AGH expanding to meet updated community needs
Atlantic General Hospital is keeping its finger on the pulse of the area’s health, and as they embark on a major expansion, those plans aim to meet the area’s changing health needs. The Sussex County Council received its annual update from AGH representatives at its weekly meeting on March 14, detailing how those needs have changed and what they are doing to meet them.
Michael Franklin, president and CEO of AGH said the hospital is required to do a community health assessment every three years (the last having been done in 2016), through which they found priority areas to be access to health services, cancer, respiratory disease and smoking, nutrition, physical activity and weight, diabetes, heart disease and stroke, opioid abuse, and arthritis, osteoporosis and chronic back pain.
Franklin said that the last time an assessment was made, key issues today, including clinical health and opioid abuse, were not as prominent.
“You can see how what’s happening in the community, what’s happening in the media, what’s happening in public health areas are directly being felt by the people in our community,” he said.
Franklin said the hospital’s mission is to create a coordinated care delivery system that will provide access to quality care, personalized service and education to improve individual and community health.
With that in mind, Franklin noted a number of doctors have be placed around southern Sussex County, as well as in Worcester County in Maryland, where the hospital is based, to give patients better access to primary and specialty care.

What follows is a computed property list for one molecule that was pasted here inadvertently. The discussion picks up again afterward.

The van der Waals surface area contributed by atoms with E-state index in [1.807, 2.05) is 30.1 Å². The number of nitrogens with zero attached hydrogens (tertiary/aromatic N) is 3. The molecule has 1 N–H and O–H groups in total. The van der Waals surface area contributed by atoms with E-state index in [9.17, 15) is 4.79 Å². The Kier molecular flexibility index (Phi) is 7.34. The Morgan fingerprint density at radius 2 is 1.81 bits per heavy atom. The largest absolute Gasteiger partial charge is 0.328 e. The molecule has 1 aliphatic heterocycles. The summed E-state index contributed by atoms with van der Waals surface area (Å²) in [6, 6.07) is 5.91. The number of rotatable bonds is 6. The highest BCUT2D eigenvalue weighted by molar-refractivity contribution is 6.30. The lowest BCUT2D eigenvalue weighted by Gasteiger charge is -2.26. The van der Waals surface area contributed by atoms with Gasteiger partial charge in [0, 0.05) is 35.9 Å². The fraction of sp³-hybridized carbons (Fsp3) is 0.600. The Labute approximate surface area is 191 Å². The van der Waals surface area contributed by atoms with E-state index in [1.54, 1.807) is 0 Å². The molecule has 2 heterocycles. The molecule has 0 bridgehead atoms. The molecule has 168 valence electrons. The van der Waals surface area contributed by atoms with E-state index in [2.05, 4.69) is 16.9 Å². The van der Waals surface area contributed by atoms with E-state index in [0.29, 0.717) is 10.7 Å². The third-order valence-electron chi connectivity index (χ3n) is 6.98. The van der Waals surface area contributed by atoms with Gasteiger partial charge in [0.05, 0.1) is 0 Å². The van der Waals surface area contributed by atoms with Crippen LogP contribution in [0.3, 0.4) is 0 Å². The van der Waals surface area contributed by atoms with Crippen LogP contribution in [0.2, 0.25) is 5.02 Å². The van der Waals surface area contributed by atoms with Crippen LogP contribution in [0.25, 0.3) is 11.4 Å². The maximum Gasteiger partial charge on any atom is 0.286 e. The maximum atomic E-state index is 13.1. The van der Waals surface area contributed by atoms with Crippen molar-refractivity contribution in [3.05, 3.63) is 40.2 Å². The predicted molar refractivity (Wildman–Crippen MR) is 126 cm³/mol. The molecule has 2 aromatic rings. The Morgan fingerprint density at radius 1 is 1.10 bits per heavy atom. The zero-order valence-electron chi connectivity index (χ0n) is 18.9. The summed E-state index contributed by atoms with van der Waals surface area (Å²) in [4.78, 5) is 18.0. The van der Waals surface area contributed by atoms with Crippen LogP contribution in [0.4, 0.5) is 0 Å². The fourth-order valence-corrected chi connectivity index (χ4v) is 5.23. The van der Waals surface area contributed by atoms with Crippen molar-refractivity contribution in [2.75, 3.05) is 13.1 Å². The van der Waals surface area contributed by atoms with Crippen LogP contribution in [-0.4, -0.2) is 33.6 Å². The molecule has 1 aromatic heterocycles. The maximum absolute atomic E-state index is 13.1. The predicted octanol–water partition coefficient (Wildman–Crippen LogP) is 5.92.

AGH is currently in the middle of a $10 million capital campaign, part of a $35 million expansion of care delivery throughout the region.
“We’re on time and on budget with the construction project on campus,” he said of the John H. Burbage Jr. Regional Cancer Care Center.
The center, currently under construction, will have 18,000 square feet of space located on the corner of Routes 113 and 246 in Berlin, Md. The hospital is working with the University of Maryland Marlene and Stewart Greenebaum Cancer Center to coordinate care and treatment.
“We’re creating these types of relationships to integrate technology and changes in technology to provide better access,” said Franklin.
The expansion will also include a comprehensive women’s health center, modernizing patient care areas, renovating surgical facilities, and expanding emergency and outpatient services.
He noted that ER visits at the hospital from Delaware residents and visitors have increased almost 12 percent since 2014, with 18 percent of its total visits being from residents of and visitors to Sussex County. The hospital employs more than 850 local residents, with a payroll of more than $38 million.
Franklin added that the hospital gives more than $12 million in free healthcare to the community on an annual basis.